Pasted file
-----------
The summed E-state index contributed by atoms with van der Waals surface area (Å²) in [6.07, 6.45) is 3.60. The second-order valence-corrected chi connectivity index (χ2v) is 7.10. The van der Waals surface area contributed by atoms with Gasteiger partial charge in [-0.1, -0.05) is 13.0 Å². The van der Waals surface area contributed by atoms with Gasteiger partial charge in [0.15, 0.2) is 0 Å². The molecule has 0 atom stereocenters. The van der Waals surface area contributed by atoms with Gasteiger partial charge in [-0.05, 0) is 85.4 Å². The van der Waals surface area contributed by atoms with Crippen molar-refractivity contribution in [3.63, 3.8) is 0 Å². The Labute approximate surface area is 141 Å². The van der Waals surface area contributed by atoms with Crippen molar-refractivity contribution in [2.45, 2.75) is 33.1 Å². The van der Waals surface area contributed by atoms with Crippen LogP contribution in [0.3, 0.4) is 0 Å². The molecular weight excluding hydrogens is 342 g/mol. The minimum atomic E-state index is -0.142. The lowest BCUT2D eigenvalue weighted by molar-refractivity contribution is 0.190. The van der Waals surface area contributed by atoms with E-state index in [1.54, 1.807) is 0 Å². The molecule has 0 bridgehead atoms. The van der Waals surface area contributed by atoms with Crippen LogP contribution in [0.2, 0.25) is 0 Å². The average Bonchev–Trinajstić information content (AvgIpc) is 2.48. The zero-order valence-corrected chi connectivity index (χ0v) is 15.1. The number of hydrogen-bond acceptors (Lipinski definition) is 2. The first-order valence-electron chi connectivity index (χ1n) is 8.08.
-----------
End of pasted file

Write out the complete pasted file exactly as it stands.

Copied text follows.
The summed E-state index contributed by atoms with van der Waals surface area (Å²) in [6.07, 6.45) is 3.60. The second-order valence-corrected chi connectivity index (χ2v) is 7.10. The van der Waals surface area contributed by atoms with Gasteiger partial charge in [-0.1, -0.05) is 13.0 Å². The van der Waals surface area contributed by atoms with Gasteiger partial charge in [0.15, 0.2) is 0 Å². The molecule has 0 atom stereocenters. The van der Waals surface area contributed by atoms with Gasteiger partial charge in [-0.05, 0) is 85.4 Å². The van der Waals surface area contributed by atoms with Crippen molar-refractivity contribution in [3.63, 3.8) is 0 Å². The Labute approximate surface area is 141 Å². The van der Waals surface area contributed by atoms with Crippen molar-refractivity contribution in [2.45, 2.75) is 33.1 Å². The van der Waals surface area contributed by atoms with Crippen LogP contribution in [0.3, 0.4) is 0 Å². The molecular weight excluding hydrogens is 342 g/mol. The minimum atomic E-state index is -0.142. The lowest BCUT2D eigenvalue weighted by molar-refractivity contribution is 0.190. The van der Waals surface area contributed by atoms with E-state index in [1.54, 1.807) is 0 Å². The molecule has 0 bridgehead atoms. The van der Waals surface area contributed by atoms with Crippen LogP contribution in [0.2, 0.25) is 0 Å². The average Bonchev–Trinajstić information content (AvgIpc) is 2.48. The zero-order valence-corrected chi connectivity index (χ0v) is 15.1. The number of hydrogen-bond acceptors (Lipinski definition) is 2. The first-order valence-electron chi connectivity index (χ1n) is 8.08.